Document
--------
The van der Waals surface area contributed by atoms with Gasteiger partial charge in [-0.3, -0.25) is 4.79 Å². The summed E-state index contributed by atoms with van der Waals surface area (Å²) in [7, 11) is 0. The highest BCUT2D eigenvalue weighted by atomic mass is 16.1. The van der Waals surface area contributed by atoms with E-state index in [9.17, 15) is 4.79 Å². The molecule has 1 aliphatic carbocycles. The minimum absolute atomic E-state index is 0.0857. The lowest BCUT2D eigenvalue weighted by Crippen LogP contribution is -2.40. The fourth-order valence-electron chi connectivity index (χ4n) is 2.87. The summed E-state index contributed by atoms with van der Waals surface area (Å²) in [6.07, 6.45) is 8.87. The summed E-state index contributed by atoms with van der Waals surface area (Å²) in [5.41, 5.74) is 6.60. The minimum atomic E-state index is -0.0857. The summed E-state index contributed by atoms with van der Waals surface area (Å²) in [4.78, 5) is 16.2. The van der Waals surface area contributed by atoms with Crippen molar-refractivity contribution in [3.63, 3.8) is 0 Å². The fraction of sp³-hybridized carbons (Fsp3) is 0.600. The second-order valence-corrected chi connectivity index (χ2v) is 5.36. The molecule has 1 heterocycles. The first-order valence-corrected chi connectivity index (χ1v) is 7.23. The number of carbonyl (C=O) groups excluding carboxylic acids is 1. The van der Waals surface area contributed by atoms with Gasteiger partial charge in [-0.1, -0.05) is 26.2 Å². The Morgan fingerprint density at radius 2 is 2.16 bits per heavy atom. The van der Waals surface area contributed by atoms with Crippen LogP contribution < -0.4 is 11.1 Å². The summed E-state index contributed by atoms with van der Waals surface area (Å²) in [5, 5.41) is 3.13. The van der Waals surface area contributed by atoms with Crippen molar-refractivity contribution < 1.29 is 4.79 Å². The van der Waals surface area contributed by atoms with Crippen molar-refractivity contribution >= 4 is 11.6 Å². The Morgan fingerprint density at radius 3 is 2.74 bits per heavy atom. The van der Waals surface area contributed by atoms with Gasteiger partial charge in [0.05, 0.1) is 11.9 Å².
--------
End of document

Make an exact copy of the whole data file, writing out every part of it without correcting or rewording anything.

The van der Waals surface area contributed by atoms with Gasteiger partial charge in [-0.3, -0.25) is 4.79 Å². The summed E-state index contributed by atoms with van der Waals surface area (Å²) in [7, 11) is 0. The highest BCUT2D eigenvalue weighted by atomic mass is 16.1. The van der Waals surface area contributed by atoms with E-state index in [9.17, 15) is 4.79 Å². The molecule has 1 aliphatic carbocycles. The minimum absolute atomic E-state index is 0.0857. The lowest BCUT2D eigenvalue weighted by Crippen LogP contribution is -2.40. The fourth-order valence-electron chi connectivity index (χ4n) is 2.87. The summed E-state index contributed by atoms with van der Waals surface area (Å²) in [6.07, 6.45) is 8.87. The summed E-state index contributed by atoms with van der Waals surface area (Å²) in [5.41, 5.74) is 6.60. The minimum atomic E-state index is -0.0857. The summed E-state index contributed by atoms with van der Waals surface area (Å²) in [4.78, 5) is 16.2. The van der Waals surface area contributed by atoms with Crippen molar-refractivity contribution in [3.63, 3.8) is 0 Å². The fraction of sp³-hybridized carbons (Fsp3) is 0.600. The second-order valence-corrected chi connectivity index (χ2v) is 5.36. The molecule has 1 heterocycles. The first-order valence-corrected chi connectivity index (χ1v) is 7.23. The number of carbonyl (C=O) groups excluding carboxylic acids is 1. The van der Waals surface area contributed by atoms with Gasteiger partial charge in [-0.1, -0.05) is 26.2 Å². The Morgan fingerprint density at radius 2 is 2.16 bits per heavy atom. The van der Waals surface area contributed by atoms with Crippen LogP contribution < -0.4 is 11.1 Å². The summed E-state index contributed by atoms with van der Waals surface area (Å²) in [5, 5.41) is 3.13. The van der Waals surface area contributed by atoms with Crippen molar-refractivity contribution < 1.29 is 4.79 Å². The van der Waals surface area contributed by atoms with Crippen molar-refractivity contribution >= 4 is 11.6 Å². The Morgan fingerprint density at radius 3 is 2.74 bits per heavy atom. The van der Waals surface area contributed by atoms with Gasteiger partial charge in [0.05, 0.1) is 11.9 Å².